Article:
Ronald Paulson, 4 November 1993
Show More Painting for Money: The Visual Arts and the Public Sphere in 18th-Century England by David Solkin.
Yale, 312 pp., £40, July 1993, 0 300 05741 5Show More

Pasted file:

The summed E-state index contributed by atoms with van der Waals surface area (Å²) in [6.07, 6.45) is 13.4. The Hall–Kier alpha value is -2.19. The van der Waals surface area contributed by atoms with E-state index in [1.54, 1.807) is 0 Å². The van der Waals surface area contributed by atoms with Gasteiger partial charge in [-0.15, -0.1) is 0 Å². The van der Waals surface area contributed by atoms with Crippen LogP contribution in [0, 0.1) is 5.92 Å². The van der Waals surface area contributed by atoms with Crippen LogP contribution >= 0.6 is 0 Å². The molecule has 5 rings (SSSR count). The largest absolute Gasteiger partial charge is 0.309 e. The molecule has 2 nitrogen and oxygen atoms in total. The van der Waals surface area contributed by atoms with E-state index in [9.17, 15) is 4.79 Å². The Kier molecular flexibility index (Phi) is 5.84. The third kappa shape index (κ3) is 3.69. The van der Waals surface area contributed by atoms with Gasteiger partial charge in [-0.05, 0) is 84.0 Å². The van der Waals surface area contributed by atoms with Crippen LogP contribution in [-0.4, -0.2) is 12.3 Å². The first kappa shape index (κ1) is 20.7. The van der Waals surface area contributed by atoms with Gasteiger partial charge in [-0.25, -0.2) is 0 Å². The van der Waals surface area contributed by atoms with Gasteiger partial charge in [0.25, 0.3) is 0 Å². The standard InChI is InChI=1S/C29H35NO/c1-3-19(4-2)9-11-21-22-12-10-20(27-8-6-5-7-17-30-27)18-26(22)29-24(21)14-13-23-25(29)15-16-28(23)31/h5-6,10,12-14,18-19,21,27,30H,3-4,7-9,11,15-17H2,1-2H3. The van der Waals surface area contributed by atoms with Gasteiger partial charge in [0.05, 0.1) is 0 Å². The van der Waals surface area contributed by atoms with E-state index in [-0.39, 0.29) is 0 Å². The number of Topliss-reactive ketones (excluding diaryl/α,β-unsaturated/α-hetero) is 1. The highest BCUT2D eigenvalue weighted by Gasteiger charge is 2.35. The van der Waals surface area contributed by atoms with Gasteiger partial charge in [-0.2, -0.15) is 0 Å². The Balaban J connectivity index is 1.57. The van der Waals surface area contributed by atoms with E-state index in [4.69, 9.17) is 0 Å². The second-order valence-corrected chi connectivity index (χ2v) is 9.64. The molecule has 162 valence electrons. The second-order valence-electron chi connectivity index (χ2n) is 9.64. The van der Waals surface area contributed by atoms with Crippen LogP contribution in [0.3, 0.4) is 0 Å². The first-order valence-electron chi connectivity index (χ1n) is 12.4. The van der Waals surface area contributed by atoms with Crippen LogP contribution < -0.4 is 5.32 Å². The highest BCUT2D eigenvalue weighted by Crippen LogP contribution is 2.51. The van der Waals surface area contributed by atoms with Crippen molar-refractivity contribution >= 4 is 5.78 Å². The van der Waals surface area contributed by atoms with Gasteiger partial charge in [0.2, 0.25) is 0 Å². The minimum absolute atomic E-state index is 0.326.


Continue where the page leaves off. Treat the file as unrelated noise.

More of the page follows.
“... There are two British world-class painters, Turner and Constable; but there are a number of others – at least as original and interesting as their contemporaries on the Continent – who created the English School of painting in the first two thirds of the 18th century. Starting with Hogarth, the first major native-born painter, they can be roughly divided into those who followed academic precepts, often slavishly but sometimes imaginatively (Reynolds, Wilson, Barry and West), and those whose paintings were, in important ways, anti-academic, or ‘English’: Hogarth himself, Zoffany, Wright of Derby, Stubbs, Gainsborough, Rowlandson and Blake ...”